Unlimited madness

20 Feb 2012

Last week was a shocking week for telcos' future profitability.

After months of encouraging signs that mobile operators were finally starting to come to their senses and move off unlimited data plans, the tide is quickly rising back in favor of all-you-can-eat tariffs.

In Hong Kong CSL, 3 and SmarTone all announced that they will keep their unlimited plans in place, and in the Philippines Smart Communications said it will keep offering unlimited data plans.

These announcements were made despite what seemed to be a strong backlash against unlimited. Both Nicole McCormick and David Kennedy from Ovum commented in TelecomAsia.net recently that there is "solid evidence" that mobile operators were starting to abandon unlimited, flat-rate data plans.

McCormick said: "Ovum has long viewed that unlimited data tariffs are unsustainable because of the traffic growth and management issues they generate." Kennedy said in a Telecom Asia column last issue: "This realization is now filtering through to LTE pricing strategies in leading markets in Asia Pacific."

Well, maybe not!

While cellcos have come up with a number of alternatives to unlimited plans, it seems they're not sitting well with consumers in Asia. The move away from unlimited data in the US has been much smoother. Verizon Wireless reported LTE net additions have not been adversely affected after it cut unlimited plans, after AT&T was first to phase out unlimited mobile data. (Both companies had little choice as their networks were becoming increasingly overloaded.)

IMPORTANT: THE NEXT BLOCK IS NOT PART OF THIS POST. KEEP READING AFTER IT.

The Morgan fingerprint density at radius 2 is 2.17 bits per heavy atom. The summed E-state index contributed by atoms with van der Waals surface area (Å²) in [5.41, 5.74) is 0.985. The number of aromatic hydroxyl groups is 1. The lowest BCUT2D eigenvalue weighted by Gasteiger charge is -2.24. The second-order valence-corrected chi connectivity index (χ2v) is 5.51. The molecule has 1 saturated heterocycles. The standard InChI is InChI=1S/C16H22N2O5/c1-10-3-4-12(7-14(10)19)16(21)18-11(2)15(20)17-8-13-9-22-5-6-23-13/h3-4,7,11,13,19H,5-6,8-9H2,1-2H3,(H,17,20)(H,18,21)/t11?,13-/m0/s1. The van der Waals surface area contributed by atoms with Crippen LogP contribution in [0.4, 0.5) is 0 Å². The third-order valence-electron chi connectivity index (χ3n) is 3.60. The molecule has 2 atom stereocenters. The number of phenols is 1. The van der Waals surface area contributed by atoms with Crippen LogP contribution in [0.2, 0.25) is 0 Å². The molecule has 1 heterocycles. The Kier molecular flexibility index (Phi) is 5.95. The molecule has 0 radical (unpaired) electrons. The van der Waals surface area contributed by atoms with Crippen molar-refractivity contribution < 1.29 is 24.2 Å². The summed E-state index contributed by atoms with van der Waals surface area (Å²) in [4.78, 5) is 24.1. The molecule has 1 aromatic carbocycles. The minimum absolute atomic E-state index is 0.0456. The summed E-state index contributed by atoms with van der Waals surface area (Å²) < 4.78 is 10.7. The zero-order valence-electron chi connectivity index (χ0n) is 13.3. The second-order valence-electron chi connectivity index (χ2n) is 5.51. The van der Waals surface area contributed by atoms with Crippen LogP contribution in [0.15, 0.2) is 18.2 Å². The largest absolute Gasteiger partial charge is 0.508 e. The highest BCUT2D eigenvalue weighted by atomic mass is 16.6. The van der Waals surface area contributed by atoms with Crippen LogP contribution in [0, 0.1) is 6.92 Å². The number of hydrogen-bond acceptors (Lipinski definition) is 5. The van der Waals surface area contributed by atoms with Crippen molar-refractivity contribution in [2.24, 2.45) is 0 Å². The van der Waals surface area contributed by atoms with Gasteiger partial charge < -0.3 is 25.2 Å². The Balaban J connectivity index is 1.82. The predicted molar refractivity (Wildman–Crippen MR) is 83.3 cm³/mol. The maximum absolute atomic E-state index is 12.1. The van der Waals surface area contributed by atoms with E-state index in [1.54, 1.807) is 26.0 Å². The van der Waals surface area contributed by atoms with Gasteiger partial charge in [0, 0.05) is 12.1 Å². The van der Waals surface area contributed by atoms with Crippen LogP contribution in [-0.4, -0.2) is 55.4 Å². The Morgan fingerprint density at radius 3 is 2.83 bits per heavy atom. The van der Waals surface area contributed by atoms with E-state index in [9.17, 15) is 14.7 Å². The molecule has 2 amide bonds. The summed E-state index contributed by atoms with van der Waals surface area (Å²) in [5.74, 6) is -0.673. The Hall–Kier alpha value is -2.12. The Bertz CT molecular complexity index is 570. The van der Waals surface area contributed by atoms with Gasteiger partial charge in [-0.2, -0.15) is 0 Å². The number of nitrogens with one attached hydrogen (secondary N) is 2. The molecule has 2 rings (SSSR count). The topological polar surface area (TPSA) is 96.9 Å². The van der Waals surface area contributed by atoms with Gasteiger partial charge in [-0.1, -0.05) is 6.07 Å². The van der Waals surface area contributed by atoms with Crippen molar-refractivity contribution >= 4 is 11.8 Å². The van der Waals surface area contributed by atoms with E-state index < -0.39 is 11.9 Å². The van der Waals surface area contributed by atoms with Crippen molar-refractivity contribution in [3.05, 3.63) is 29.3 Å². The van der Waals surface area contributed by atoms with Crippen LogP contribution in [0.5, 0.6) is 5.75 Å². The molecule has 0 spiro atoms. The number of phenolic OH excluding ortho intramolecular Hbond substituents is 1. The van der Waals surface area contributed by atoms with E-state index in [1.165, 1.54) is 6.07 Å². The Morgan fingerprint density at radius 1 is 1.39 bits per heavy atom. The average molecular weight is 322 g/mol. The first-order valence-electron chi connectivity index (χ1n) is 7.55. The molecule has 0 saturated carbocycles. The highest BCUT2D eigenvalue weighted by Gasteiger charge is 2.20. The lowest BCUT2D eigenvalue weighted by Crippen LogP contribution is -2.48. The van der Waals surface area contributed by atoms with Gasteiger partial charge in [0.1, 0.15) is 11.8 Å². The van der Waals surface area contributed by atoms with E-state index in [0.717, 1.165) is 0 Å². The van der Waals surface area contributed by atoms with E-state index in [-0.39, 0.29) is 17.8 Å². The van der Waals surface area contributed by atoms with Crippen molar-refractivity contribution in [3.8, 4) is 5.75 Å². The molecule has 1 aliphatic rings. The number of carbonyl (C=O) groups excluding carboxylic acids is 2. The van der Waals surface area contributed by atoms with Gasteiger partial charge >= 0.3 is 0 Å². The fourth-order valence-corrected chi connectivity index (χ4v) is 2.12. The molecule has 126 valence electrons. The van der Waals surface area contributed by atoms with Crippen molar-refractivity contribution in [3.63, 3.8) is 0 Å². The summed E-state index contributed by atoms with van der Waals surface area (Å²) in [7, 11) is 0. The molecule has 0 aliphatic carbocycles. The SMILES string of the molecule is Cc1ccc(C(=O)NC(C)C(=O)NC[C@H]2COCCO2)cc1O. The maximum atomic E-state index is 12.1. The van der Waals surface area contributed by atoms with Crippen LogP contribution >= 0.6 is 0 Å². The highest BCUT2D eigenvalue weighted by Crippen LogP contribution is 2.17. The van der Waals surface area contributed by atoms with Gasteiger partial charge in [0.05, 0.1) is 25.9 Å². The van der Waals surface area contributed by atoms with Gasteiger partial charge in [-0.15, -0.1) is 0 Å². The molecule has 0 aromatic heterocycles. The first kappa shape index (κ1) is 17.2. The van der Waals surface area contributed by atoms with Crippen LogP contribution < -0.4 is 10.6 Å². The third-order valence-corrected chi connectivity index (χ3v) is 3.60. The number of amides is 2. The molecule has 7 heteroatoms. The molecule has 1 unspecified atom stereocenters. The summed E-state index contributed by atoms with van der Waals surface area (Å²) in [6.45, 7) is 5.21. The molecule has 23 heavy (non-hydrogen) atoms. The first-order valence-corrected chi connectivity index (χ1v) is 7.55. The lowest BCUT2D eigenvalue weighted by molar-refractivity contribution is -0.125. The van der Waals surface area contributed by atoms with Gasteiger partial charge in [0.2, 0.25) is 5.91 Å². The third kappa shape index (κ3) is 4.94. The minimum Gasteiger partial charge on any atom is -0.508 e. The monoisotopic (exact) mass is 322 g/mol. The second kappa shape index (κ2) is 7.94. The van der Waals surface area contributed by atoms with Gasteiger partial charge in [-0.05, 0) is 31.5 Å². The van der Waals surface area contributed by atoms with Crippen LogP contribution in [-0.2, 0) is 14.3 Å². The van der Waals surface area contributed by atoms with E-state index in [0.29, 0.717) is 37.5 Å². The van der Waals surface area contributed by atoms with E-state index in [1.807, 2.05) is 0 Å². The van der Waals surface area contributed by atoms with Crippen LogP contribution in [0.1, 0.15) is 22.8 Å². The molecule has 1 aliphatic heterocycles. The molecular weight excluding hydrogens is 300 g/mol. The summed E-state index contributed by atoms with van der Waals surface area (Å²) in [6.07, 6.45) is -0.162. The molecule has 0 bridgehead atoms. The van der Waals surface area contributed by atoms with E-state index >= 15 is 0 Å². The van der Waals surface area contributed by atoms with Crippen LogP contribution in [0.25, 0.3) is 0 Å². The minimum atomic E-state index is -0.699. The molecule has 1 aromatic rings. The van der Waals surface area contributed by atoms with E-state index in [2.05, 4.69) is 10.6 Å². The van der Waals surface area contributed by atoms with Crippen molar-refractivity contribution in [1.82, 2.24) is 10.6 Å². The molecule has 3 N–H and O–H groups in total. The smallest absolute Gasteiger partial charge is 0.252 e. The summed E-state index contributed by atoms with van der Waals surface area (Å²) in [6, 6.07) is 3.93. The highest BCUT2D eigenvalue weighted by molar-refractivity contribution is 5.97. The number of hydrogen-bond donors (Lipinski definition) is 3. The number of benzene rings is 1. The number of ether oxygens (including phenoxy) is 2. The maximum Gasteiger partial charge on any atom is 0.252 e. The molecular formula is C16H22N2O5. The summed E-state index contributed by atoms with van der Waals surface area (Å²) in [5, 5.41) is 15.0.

But in the part of the world it's back to being competitor focused instead of being customer focused and business focused.

As my colleague John Tanner wrote last Tuesday, "Hong Kong’s hypercompetitive market is pressuring cellcos to keep unlimited plans in place at least until everyone is willing to drop them."

SmarTone's flip-flop comes just two weeks after the operator announced it would be the first Hong Kong operator to stop offering unlimited plans in mid-February. The markets welcomed the news with a strong jump in the cellcos' share price, and Barclays Capital said the move would have "modestly positive" impact on revenue. CSL, which also offers volume-based packages, said last year it would phase out unlimited by the end of this year.

Despite their best intentions to move to a sustainable, long-term pricing model, mobile operators can't help but continue to play the numbers game -- never making a move that might risk them losing subs and market share to a competitor, even if they aren't making a decent margin on those subs.

All eyes will be on PCCW, the only Hong Kong operator going through on plans to drop its unlimited option.

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